Rolls-Royce’s joint venture enterprise in engine health monitoring is close to an airline deal that will cover large Pratt & Whitney engines for the first time as it tries to expand into other manufacturers’ powerplants.
The contract for Data Systems & Solutions (DS&S) – a teaming with Science Applications International (SAIC) – is to monitor PW4000 engines for an unidentified UK airline. The new agreement is a small deal, but will add another engine type that will help the Derby, UK-based company build the data model it needs to sell a PW4000-monitoring product more widely.
Head of operations Mike Ward says rival engine manufacturers do not co-operate with the modelling, but DS&S typically needs only two to three months of in-service data to generate a usable model itself.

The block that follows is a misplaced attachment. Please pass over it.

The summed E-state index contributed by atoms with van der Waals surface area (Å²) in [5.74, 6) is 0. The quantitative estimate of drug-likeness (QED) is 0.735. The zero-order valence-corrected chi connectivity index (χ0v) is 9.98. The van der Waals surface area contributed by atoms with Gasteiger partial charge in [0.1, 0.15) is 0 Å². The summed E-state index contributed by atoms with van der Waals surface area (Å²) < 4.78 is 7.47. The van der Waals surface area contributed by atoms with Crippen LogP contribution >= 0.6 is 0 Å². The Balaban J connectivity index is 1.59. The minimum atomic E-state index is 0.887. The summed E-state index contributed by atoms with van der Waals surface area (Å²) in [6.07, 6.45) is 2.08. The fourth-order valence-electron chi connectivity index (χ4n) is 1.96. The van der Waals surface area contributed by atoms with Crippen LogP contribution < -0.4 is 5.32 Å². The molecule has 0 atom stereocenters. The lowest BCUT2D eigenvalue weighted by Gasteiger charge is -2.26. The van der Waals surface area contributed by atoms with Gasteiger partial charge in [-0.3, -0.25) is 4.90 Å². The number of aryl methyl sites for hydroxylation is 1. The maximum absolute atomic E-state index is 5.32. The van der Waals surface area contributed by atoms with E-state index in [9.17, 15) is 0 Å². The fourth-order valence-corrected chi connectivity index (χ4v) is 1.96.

The six-year-old operation has grown into a $120 million company that now monitors more than 6,000 engines on 2,300 aircraft under 50 contracts.
Engine performance parameters are datalinked or otherwise transmitted to DS&S, which uses advanced analytical techniques to warn, for example, of near-term failures, but also might permit a cost-saving flight to an aircraft’s home base for maintenance.
Crucially, the technique enables R-R to price its major engine support contracts appropriately. Ward explains: “The motivation for creating DS&S was to give visibility into R-R’s own engine fleet and so manage the [support] programmes profitably.” The company is particularly targeting operators of General Electric CF34 and CFM International CFM56 engines – particularly the CFM56-3.
It explains that the CF34 powers large regional jet fleets of carriers that also operate R-R-powered aircraft, and the CFM56-3 powers mature Boeing 737 fleets that are not the subject of recently negotiated support contracts in which DS&S is unlikely to figure.
KIERAN DALY / DERBY